INVESTIGATING THE FORMATION OF VERTEBRATE MICROFOSSIL BONEBEDS FROM THE LATE CRETACEOUS HELL CREEK FORMATION IN GARFIELD COUNTY, MONTANA
We collected 20 kg bulk samples from five fluvial and lacustrine VMBs identified in the Late Cretaceous Hell Creek Formation in Garfield County, MT. After screening, identifying, and sorting the samples, we measured taphonomic characteristics of the fossils, such as wear, size, and shape. The taphonomic data were statistically analyzed to see whether preservation differed significantly according to paleoenvironment. Additionally, we quantified and compared species abundance, richness, and evenness among VMBs to assess paleoecological differences between sites deposited in lacustrine versus fluvial environments.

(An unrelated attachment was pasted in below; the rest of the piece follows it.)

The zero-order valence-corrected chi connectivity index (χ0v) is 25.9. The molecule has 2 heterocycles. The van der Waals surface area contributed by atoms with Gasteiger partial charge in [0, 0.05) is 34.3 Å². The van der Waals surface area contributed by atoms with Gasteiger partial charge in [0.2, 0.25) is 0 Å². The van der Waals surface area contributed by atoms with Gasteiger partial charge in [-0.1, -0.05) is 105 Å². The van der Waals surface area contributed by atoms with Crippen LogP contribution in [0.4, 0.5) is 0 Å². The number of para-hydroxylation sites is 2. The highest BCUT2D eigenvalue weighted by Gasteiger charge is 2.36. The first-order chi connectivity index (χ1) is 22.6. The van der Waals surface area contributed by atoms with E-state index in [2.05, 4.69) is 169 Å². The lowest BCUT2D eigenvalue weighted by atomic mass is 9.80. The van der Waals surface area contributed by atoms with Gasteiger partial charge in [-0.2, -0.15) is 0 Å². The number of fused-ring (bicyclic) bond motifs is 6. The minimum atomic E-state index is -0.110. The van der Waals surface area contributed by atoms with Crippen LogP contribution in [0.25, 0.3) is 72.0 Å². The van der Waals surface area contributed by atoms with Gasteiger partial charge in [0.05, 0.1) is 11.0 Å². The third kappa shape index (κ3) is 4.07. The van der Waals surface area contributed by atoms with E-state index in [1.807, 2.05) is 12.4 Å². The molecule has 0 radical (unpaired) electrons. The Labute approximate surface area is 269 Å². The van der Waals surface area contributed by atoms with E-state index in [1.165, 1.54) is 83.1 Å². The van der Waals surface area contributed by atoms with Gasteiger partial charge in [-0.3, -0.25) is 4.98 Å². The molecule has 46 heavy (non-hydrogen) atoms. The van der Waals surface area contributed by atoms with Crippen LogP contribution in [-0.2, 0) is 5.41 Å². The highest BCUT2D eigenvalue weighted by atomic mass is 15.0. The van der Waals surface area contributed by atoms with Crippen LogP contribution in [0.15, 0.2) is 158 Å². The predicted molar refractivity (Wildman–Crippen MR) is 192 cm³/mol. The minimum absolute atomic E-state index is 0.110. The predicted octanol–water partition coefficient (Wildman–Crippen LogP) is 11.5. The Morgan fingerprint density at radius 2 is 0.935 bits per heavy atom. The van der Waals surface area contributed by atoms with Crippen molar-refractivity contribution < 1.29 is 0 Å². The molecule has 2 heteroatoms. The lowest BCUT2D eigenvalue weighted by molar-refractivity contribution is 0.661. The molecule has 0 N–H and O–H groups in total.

Preliminary results from all sites indicate a high abundance of osteichthyans (particularly representatives of Lepisosteidae) with successively rarer occurrences of reptiles, amphibians, and mammals. The majority of the fossils possess aquatic or semiaquatic affinities. Lastly, the samples derived from lacustrine deposits appear to have greater species richness than those samples from fluvial deposits. Together these data provide support for a common depositional source across multiple sites.